Lent, Palm Sunday and Good Friday always leaves me with conflicted feelings of sadness, but with the joy and hope of Easter to follow. It is my favourite time of year coinciding with Spring, the Paschal Moon and being so grateful for all of God's creation who is the Master Artist of all.
When I was ten years old I remember so poignantly an experience I'm so grateful for, that I had with my mother, and it'll be forever etched in my psyche. We'd watched the Easter story on our old black and white T.V. one afternoon, just the two of us together. When it came to the part of the story where Jesus was crucified we were both crying. It was a time when my mother and I felt an intimate closeness in out shared sorrow. I remember asking her, why did they do this to him? She simply said, "I don't know."
Little did I know then, all these years later, how this childhood moment I shared with my loving and faithful mother as we cried together, it would still affect me to this day. I still ask they same question, but more importantly now what I ask is, what I can do to lessen suffering in my search for a better world?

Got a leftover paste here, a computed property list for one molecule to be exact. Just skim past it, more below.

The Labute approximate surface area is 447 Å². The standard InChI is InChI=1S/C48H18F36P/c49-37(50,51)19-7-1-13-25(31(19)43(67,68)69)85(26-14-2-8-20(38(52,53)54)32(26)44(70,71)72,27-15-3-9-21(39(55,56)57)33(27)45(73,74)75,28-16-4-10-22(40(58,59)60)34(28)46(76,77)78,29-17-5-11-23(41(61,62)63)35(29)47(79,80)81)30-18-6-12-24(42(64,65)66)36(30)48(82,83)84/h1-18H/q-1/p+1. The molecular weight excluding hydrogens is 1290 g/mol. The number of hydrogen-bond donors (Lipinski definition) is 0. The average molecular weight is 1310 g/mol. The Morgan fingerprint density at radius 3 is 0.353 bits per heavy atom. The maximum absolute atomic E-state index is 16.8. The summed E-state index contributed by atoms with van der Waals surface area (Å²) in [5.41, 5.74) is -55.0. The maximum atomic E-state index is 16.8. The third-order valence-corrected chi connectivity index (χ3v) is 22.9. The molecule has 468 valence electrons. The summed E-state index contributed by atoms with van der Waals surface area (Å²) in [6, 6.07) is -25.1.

Found within my mother's honest heartfelt reply to my question, was an answer to the questions I still have. I find myself still frequently asking why, regarding the sufferings in the world, both past and present. I could find a myriad of reasons, but what is more important for me today, is figuring out what I can do about this suffering, and now causes me to reflect on what Payam Akhavan the human rights activist and Lawyer, who insight-fully and so wisely stated.
"Where there is empathy there is always a solution, where there is apathy there is always an excuse"
" I had a stark choice: to exercise my freedom to become a bystander, or to commit my life to struggling for justice."
" It is painful struggle that makes the world a better place not effortless feel-good platitudes."
- Payam Akhavan